The climate is warm and damp. Southwestern lowlands border the Pacific Ocean, while Belize and the Caribbean Sea create the country’s northeastern boundary. Most of the topography is hilly or mountainous, interspersed with high valleys, grassy plains and forests. Timber, chrome, silver, gold, copper, iron and lead are natural resources. Nevertheless, agriculture is the primary industry with the raising, processing and exporting of crops including, sugarcane, coffee, bananas, cocoa, beans and rice, cotton, essential oils (citronella and lemon grass), and lumber. Hand crafted pottery is locally made and sold to tourists in village marketplaces.

Guatemala appears to be a tropical paradise. However, the people who call this enchanting landscape home have often suffered violence, isolation, sickness, natural disasters and crushing poverty throughout their history. The first human settlers arrived in the area from the north, more than 10,000,000 years ago. Those original tribes cultivated maize around 3500 BC. Centuries later, another populace, the Mayans, one of the most advanced and studied ancient civilizations, succumbed to a horrific drought around 900AD. European explorers arrived in the early 15th century bringing epidemics that nearly devastated the native Quiche populations. Two hundred years later, Spanish Conquistadors overran Guatemala. Though not as abundant in gold and silver as Mexico and Peru, during these centuries, plunderers stripped the territory’s natural wealth of sugarcane, blue dyes, cocoa and magnificent precious woods, shipping them to Spain to enrich kings and queens, palaces, churches, the aristocracy and themselves.

In 1821, Guatemala won its independence from Spain and was incorporated into the Mexican empire, eventually separating to become an independent country of revolts and revolutions. During the 1870’s coffee became an important crop. The United States wielded considerable influence on the struggling country during the Cold War years with the USSR (1950-1990), supporting the Guatemalan Army with training, weaponry and funds. The CIA played a significant roll in overthrowing a freely elected president in a 1954 coup d’etat. In 1961, the Guatemalan government provided airfields to the United States during the Bay of Pigs invasion, and authorized military training for 5,000 anti-Castro Cubans.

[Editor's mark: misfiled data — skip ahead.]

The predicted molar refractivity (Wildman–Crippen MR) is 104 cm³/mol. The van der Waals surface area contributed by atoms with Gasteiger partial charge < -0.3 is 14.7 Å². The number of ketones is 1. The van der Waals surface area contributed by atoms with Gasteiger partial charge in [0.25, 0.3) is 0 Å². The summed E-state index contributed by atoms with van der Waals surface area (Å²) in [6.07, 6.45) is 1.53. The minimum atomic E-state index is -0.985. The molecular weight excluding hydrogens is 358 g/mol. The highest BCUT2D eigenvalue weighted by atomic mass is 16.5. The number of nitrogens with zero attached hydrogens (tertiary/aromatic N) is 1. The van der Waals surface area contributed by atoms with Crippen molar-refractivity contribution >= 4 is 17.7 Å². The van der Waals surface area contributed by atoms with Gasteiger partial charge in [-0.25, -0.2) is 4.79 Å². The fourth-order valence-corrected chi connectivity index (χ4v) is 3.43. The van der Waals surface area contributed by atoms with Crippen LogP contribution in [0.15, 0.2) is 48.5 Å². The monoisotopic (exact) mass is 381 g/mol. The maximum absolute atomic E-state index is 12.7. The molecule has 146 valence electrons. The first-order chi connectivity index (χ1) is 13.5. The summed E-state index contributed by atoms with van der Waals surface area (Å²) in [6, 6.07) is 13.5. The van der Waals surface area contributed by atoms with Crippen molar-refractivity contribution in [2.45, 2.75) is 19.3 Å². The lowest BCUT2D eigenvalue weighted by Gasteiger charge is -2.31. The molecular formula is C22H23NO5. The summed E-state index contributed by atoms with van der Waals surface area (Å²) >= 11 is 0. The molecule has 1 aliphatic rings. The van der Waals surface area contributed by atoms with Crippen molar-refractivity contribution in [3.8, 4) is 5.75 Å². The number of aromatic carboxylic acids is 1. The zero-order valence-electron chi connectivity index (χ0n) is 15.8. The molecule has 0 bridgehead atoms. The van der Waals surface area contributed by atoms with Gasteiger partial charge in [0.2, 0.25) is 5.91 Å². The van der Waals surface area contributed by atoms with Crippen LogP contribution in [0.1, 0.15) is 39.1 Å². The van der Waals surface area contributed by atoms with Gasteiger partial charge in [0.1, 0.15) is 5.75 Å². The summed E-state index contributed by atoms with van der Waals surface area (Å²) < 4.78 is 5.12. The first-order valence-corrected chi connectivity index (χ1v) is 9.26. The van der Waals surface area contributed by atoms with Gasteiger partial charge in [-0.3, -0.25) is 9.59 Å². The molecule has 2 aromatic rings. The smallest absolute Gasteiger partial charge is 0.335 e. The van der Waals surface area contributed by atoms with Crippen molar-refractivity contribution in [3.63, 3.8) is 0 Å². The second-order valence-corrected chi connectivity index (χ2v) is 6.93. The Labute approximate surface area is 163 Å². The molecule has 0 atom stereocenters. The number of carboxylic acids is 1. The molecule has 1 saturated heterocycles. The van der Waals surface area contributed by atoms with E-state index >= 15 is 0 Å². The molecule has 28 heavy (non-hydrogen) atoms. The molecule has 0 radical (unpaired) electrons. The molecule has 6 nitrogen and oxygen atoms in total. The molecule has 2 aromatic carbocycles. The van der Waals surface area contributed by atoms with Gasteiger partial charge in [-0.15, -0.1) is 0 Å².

Guatemala’s modern history has been fraught with guerilla groups, rightwing paramilitary organizations, death squads, torture, revolts, civil wars, overthrown governments, disappearances, scorched earth policies and government sponsored genocide against indigenous populations in addition to loss of life from severe earthquakes, massive flooding and mudslides from hurricanes and four active volcanoes. As recently as 1982, 45,000 Guatemalans fled to Mexico to live in camps. The year 1996 brought peace accords ending decades of civil war. Successful democratic presidential elections followed. Free trade agreements have been implemented with other Central American countries and Mexico. Nevertheless, the country ranks amongst the highest in the world in murder rates and lowest in convictions.